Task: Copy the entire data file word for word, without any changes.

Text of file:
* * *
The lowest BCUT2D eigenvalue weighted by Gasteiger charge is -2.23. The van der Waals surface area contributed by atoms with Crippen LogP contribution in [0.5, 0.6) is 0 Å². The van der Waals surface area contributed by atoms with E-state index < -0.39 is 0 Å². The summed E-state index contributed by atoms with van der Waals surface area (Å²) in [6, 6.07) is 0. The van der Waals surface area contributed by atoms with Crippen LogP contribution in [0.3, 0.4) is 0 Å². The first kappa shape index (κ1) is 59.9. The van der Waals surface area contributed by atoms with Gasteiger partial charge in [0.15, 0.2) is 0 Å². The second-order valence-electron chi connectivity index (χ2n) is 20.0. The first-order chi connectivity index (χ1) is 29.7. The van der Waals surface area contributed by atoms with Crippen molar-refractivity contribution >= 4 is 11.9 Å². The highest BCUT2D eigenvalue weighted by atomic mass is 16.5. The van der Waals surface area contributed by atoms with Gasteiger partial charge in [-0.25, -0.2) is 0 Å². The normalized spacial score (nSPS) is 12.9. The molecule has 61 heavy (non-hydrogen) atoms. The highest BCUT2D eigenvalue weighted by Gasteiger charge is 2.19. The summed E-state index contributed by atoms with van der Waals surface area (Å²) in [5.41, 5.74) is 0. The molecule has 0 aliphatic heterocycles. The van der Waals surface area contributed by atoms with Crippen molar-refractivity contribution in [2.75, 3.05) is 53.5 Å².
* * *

The lowest BCUT2D eigenvalue weighted by Gasteiger charge is -2.23. The van der Waals surface area contributed by atoms with Crippen LogP contribution in [0.5, 0.6) is 0 Å². The van der Waals surface area contributed by atoms with E-state index < -0.39 is 0 Å². The summed E-state index contributed by atoms with van der Waals surface area (Å²) in [6, 6.07) is 0. The van der Waals surface area contributed by atoms with Crippen LogP contribution in [0.3, 0.4) is 0 Å². The first kappa shape index (κ1) is 59.9. The van der Waals surface area contributed by atoms with Gasteiger partial charge in [0.15, 0.2) is 0 Å². The second-order valence-electron chi connectivity index (χ2n) is 20.0. The first-order chi connectivity index (χ1) is 29.7. The van der Waals surface area contributed by atoms with Crippen molar-refractivity contribution >= 4 is 11.9 Å². The highest BCUT2D eigenvalue weighted by atomic mass is 16.5. The van der Waals surface area contributed by atoms with Gasteiger partial charge in [-0.25, -0.2) is 0 Å². The normalized spacial score (nSPS) is 12.9. The molecule has 61 heavy (non-hydrogen) atoms. The highest BCUT2D eigenvalue weighted by Gasteiger charge is 2.19. The summed E-state index contributed by atoms with van der Waals surface area (Å²) in [5.41, 5.74) is 0. The molecule has 0 aliphatic heterocycles. The van der Waals surface area contributed by atoms with Crippen molar-refractivity contribution in [2.75, 3.05) is 53.5 Å².